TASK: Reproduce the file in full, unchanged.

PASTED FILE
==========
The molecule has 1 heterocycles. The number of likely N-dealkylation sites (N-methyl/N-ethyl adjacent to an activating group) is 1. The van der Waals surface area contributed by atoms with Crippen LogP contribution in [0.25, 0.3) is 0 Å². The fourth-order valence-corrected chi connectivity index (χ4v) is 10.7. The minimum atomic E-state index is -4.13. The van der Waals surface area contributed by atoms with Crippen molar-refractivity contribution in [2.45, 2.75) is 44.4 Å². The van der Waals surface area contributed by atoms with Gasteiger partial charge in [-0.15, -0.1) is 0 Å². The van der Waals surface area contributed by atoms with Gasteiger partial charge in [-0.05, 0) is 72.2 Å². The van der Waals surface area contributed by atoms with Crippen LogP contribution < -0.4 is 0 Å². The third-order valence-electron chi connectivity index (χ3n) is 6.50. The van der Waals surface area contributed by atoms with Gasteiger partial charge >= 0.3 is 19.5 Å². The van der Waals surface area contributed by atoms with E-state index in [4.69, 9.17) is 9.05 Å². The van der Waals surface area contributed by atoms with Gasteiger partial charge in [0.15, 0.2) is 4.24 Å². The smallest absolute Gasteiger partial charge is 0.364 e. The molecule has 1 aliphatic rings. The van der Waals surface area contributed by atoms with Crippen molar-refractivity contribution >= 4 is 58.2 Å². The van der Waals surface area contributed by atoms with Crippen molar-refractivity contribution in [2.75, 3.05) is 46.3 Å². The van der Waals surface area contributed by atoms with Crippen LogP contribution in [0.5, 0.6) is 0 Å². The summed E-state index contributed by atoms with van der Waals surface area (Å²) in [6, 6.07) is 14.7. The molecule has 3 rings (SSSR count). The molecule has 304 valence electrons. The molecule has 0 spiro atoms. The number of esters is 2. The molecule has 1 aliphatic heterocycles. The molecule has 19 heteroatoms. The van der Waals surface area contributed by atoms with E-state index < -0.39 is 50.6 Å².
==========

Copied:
The molecule has 1 heterocycles. The number of likely N-dealkylation sites (N-methyl/N-ethyl adjacent to an activating group) is 1. The van der Waals surface area contributed by atoms with Crippen LogP contribution in [0.25, 0.3) is 0 Å². The fourth-order valence-corrected chi connectivity index (χ4v) is 10.7. The minimum atomic E-state index is -4.13. The van der Waals surface area contributed by atoms with Crippen molar-refractivity contribution in [2.45, 2.75) is 44.4 Å². The van der Waals surface area contributed by atoms with Gasteiger partial charge in [-0.15, -0.1) is 0 Å². The van der Waals surface area contributed by atoms with Gasteiger partial charge in [-0.05, 0) is 72.2 Å². The van der Waals surface area contributed by atoms with Crippen LogP contribution < -0.4 is 0 Å². The third-order valence-electron chi connectivity index (χ3n) is 6.50. The van der Waals surface area contributed by atoms with Gasteiger partial charge >= 0.3 is 19.5 Å². The van der Waals surface area contributed by atoms with E-state index in [4.69, 9.17) is 9.05 Å². The van der Waals surface area contributed by atoms with Gasteiger partial charge in [0.15, 0.2) is 4.24 Å². The smallest absolute Gasteiger partial charge is 0.364 e. The molecule has 1 aliphatic rings. The van der Waals surface area contributed by atoms with Crippen molar-refractivity contribution >= 4 is 58.2 Å². The van der Waals surface area contributed by atoms with Crippen molar-refractivity contribution in [2.75, 3.05) is 46.3 Å². The van der Waals surface area contributed by atoms with Crippen LogP contribution in [0.5, 0.6) is 0 Å². The summed E-state index contributed by atoms with van der Waals surface area (Å²) in [6, 6.07) is 14.7. The molecule has 3 rings (SSSR count). The molecule has 304 valence electrons. The molecule has 0 spiro atoms. The number of esters is 2. The molecule has 1 aliphatic heterocycles. The molecule has 19 heteroatoms. The van der Waals surface area contributed by atoms with E-state index < -0.39 is 50.6 Å².